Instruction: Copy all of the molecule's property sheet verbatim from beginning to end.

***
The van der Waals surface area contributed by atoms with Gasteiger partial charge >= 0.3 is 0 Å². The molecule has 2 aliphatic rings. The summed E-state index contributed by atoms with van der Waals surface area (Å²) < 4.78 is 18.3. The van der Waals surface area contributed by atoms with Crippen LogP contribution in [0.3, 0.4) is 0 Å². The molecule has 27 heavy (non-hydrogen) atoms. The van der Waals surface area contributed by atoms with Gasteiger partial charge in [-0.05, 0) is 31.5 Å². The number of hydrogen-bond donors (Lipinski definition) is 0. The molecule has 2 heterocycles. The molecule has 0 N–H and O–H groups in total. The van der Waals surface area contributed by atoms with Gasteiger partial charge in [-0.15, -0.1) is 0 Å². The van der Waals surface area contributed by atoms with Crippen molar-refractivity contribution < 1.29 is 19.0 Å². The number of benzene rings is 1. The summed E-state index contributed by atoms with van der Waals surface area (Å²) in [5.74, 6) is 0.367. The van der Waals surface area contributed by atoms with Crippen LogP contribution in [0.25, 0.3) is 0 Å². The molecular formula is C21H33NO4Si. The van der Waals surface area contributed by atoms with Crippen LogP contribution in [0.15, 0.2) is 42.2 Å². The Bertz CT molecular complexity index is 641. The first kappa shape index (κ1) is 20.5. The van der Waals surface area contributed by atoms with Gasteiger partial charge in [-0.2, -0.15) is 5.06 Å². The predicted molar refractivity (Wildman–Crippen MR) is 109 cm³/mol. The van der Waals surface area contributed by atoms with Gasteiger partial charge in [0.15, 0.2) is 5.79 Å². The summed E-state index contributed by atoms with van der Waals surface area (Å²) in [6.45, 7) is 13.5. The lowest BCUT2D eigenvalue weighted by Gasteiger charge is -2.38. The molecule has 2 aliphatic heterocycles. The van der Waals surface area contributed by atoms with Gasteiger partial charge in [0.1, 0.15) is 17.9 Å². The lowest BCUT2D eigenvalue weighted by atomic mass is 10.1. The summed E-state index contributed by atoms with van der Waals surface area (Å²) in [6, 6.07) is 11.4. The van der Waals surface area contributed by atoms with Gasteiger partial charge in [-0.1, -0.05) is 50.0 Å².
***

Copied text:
The van der Waals surface area contributed by atoms with Gasteiger partial charge >= 0.3 is 0 Å². The molecule has 2 aliphatic rings. The summed E-state index contributed by atoms with van der Waals surface area (Å²) < 4.78 is 18.3. The van der Waals surface area contributed by atoms with Crippen LogP contribution in [0.3, 0.4) is 0 Å². The molecule has 27 heavy (non-hydrogen) atoms. The van der Waals surface area contributed by atoms with Gasteiger partial charge in [-0.05, 0) is 31.5 Å². The number of hydrogen-bond donors (Lipinski definition) is 0. The molecule has 2 heterocycles. The molecule has 0 N–H and O–H groups in total. The van der Waals surface area contributed by atoms with Gasteiger partial charge in [-0.15, -0.1) is 0 Å². The van der Waals surface area contributed by atoms with Crippen molar-refractivity contribution < 1.29 is 19.0 Å². The number of benzene rings is 1. The summed E-state index contributed by atoms with van der Waals surface area (Å²) in [5.74, 6) is 0.367. The van der Waals surface area contributed by atoms with Crippen LogP contribution in [0.25, 0.3) is 0 Å². The molecular formula is C21H33NO4Si. The van der Waals surface area contributed by atoms with Crippen LogP contribution in [0.15, 0.2) is 42.2 Å². The Bertz CT molecular complexity index is 641. The first kappa shape index (κ1) is 20.5. The van der Waals surface area contributed by atoms with Gasteiger partial charge in [-0.2, -0.15) is 5.06 Å². The predicted molar refractivity (Wildman–Crippen MR) is 109 cm³/mol. The van der Waals surface area contributed by atoms with Gasteiger partial charge in [0.15, 0.2) is 5.79 Å². The summed E-state index contributed by atoms with van der Waals surface area (Å²) in [6.45, 7) is 13.5. The lowest BCUT2D eigenvalue weighted by Gasteiger charge is -2.38. The molecule has 2 aliphatic heterocycles. The van der Waals surface area contributed by atoms with Gasteiger partial charge in [0.1, 0.15) is 17.9 Å². The lowest BCUT2D eigenvalue weighted by atomic mass is 10.1. The summed E-state index contributed by atoms with van der Waals surface area (Å²) in [6, 6.07) is 11.4. The van der Waals surface area contributed by atoms with Gasteiger partial charge in [-0.1, -0.05) is 50.0 Å².